The Leishmania spp. protozoa have a profound effect on the host cell that they invade. These parasites reside intracellularly usually in macrophages, a cell type with the capacity to kill intracellular microbes. Rather than succumb, Leishmania paralyze the microbicidal pathways of the host cell, changing the macrophage from a lethal cell to an intracellular safe haven which allows the parasite to survive, replicate and ultimately spread to neighboring cells. The mechanism(s) through which the parasite "paralyzes" the host microbicidal function is incompletely understood. It has recently come to light that most eukaryotic organisms utilize short noncoding RNA sequences to globally regulate expression of a wide variety of genes. Indeed short RNA sequences of 18-30 bp in length, called microRNAs, are critical for regulating expression of an estimated 30% of the human genome. The hypothesis underlying this proposal is that microRNAs are the upstream trigger(s) determining which pattern of macrophage activation will occur after Leishmania infection. We will address the following questions. (1) What microRNAs does the parasite usually induce or suppress during infection of macrophages? (2) Which microRNAs are induced in response to stimuli that activate macrophage toward different polar phenotypes? (3) Is there overlap between the microRNAs discovered in Aims 1 and 2, and what is the effect of experimental manipulation of these microRNAs on Leishmania-infected macrophages? Specific aims of the proposal are: 1. To perform a global profiling of changes in microRNA expression induced in response to phagocytosis of L. chagasi by human macrophages. 2. To use a similar profiling approach to determine which microRNAs are induced in response to macrophage activation toward different polarized phenotypes. Of primary interest will be the microRNA changes that occur during M1 (classical) activation with reciprocal changes in other forms of macrophage activation, since classically activated macrophages can kill intracellular Leishmania. 3. To correlate the results of Aims 1 and 2, and to selectively either overexpress or suppress macrophage expression of selected microRNAs that may change in the pattern of macrophage activation or intracellular parasite growth.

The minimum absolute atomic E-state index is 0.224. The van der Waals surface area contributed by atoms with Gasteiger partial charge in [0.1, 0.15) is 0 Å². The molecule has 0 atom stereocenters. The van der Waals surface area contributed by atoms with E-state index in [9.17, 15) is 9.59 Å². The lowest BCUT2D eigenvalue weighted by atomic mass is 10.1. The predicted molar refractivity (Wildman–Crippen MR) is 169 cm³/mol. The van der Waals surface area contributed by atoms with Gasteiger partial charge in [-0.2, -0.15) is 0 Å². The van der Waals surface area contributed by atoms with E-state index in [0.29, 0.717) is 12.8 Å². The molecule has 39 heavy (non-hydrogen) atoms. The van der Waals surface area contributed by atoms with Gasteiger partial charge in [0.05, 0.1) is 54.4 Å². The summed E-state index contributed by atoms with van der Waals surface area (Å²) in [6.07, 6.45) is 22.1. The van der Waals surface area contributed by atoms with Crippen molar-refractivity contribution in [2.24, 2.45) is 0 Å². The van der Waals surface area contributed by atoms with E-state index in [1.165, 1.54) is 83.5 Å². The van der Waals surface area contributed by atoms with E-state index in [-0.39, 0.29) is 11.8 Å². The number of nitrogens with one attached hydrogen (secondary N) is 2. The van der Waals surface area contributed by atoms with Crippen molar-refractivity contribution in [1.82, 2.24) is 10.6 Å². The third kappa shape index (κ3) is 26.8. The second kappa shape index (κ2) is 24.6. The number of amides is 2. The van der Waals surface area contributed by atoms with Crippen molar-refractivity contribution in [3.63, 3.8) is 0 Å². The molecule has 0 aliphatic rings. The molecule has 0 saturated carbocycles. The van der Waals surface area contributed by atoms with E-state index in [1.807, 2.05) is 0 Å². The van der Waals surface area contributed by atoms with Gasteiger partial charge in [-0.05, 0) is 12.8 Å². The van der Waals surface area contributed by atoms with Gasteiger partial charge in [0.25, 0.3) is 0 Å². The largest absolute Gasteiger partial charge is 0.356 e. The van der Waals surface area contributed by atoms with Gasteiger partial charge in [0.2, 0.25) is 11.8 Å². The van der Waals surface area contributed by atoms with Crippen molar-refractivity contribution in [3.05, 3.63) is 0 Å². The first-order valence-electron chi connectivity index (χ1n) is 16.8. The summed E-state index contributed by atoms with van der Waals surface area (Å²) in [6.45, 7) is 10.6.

Leishmaniasis reached epidemic proportions during Operation Enduring Freedom (OEF) or Operation Iraqi Freedom (OIF), to a level not experienced by the US military since World War II. During 2002-03 there were more than 600 cases of cutaneous leishmaniasis and 4 cases of visceral leishmaniasis diagnosed in American soldiers deployed in Iraq, Kuwait and Afghanistan. Despite attention from international agencies, leishmaniasis remains a difficult disease to prevent and treat. The problem of leishmaniasis is becoming more prevalent in the VA system, as more troops return from stations in the Middle East. The purpose of this proposal is to explore the role of microRNAs in the pathogenesis of leishmaniasis, with the view that manipulation of small regulatory RNAs represents an innovative future avenue for therapy of this and other intracellular infectious diseases.